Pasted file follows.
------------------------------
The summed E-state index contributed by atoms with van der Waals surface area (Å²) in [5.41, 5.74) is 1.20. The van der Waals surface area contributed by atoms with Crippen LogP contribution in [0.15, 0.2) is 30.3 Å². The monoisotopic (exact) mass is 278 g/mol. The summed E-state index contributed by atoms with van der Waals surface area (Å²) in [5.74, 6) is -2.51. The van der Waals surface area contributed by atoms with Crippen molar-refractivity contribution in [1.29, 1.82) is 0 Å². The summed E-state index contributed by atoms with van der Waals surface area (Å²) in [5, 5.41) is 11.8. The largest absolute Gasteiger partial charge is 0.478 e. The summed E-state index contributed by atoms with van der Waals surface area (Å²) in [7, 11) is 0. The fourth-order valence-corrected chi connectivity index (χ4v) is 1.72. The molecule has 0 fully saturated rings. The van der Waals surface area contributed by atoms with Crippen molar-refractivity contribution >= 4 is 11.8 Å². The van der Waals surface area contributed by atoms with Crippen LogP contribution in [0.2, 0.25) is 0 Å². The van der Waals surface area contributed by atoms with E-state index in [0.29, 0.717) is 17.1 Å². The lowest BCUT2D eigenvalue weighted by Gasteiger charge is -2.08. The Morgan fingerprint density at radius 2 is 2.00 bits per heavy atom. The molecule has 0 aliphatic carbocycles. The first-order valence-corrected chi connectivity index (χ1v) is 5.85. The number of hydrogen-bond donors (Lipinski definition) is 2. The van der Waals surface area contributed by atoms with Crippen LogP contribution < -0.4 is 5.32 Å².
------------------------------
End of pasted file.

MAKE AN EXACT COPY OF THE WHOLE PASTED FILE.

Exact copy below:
The summed E-state index contributed by atoms with van der Waals surface area (Å²) in [5.41, 5.74) is 1.20. The van der Waals surface area contributed by atoms with Crippen LogP contribution in [0.15, 0.2) is 30.3 Å². The monoisotopic (exact) mass is 278 g/mol. The summed E-state index contributed by atoms with van der Waals surface area (Å²) in [5.74, 6) is -2.51. The van der Waals surface area contributed by atoms with Crippen molar-refractivity contribution in [1.29, 1.82) is 0 Å². The summed E-state index contributed by atoms with van der Waals surface area (Å²) in [5, 5.41) is 11.8. The largest absolute Gasteiger partial charge is 0.478 e. The summed E-state index contributed by atoms with van der Waals surface area (Å²) in [7, 11) is 0. The fourth-order valence-corrected chi connectivity index (χ4v) is 1.72. The molecule has 0 fully saturated rings. The van der Waals surface area contributed by atoms with Crippen molar-refractivity contribution >= 4 is 11.8 Å². The van der Waals surface area contributed by atoms with Crippen LogP contribution in [0.2, 0.25) is 0 Å². The van der Waals surface area contributed by atoms with E-state index in [0.29, 0.717) is 17.1 Å². The lowest BCUT2D eigenvalue weighted by Gasteiger charge is -2.08. The Morgan fingerprint density at radius 2 is 2.00 bits per heavy atom. The molecule has 0 aliphatic carbocycles. The first-order valence-corrected chi connectivity index (χ1v) is 5.85. The number of hydrogen-bond donors (Lipinski definition) is 2. The van der Waals surface area contributed by atoms with Crippen LogP contribution < -0.4 is 5.32 Å².